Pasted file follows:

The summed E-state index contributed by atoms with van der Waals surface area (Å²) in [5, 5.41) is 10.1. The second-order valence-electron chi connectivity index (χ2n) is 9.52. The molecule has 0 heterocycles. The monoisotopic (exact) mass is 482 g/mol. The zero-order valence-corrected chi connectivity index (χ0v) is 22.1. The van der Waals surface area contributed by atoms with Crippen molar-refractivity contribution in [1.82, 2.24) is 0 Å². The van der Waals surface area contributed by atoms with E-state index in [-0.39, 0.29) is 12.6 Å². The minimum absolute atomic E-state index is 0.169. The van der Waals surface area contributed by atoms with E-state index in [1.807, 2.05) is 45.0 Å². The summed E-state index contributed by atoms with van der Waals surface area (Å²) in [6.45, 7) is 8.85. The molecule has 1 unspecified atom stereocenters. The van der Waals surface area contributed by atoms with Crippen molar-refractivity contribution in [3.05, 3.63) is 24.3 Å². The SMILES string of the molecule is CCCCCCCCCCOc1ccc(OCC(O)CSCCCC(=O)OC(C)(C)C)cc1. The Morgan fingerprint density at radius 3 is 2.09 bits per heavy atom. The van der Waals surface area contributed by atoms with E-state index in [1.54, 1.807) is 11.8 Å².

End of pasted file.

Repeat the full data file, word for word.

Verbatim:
The summed E-state index contributed by atoms with van der Waals surface area (Å²) in [5, 5.41) is 10.1. The second-order valence-electron chi connectivity index (χ2n) is 9.52. The molecule has 0 heterocycles. The monoisotopic (exact) mass is 482 g/mol. The zero-order valence-corrected chi connectivity index (χ0v) is 22.1. The van der Waals surface area contributed by atoms with Crippen molar-refractivity contribution in [1.82, 2.24) is 0 Å². The van der Waals surface area contributed by atoms with E-state index in [-0.39, 0.29) is 12.6 Å². The minimum absolute atomic E-state index is 0.169. The van der Waals surface area contributed by atoms with E-state index in [1.807, 2.05) is 45.0 Å². The summed E-state index contributed by atoms with van der Waals surface area (Å²) in [6.45, 7) is 8.85. The molecule has 1 unspecified atom stereocenters. The van der Waals surface area contributed by atoms with Crippen molar-refractivity contribution in [3.05, 3.63) is 24.3 Å². The SMILES string of the molecule is CCCCCCCCCCOc1ccc(OCC(O)CSCCCC(=O)OC(C)(C)C)cc1. The Morgan fingerprint density at radius 3 is 2.09 bits per heavy atom. The van der Waals surface area contributed by atoms with E-state index in [1.54, 1.807) is 11.8 Å².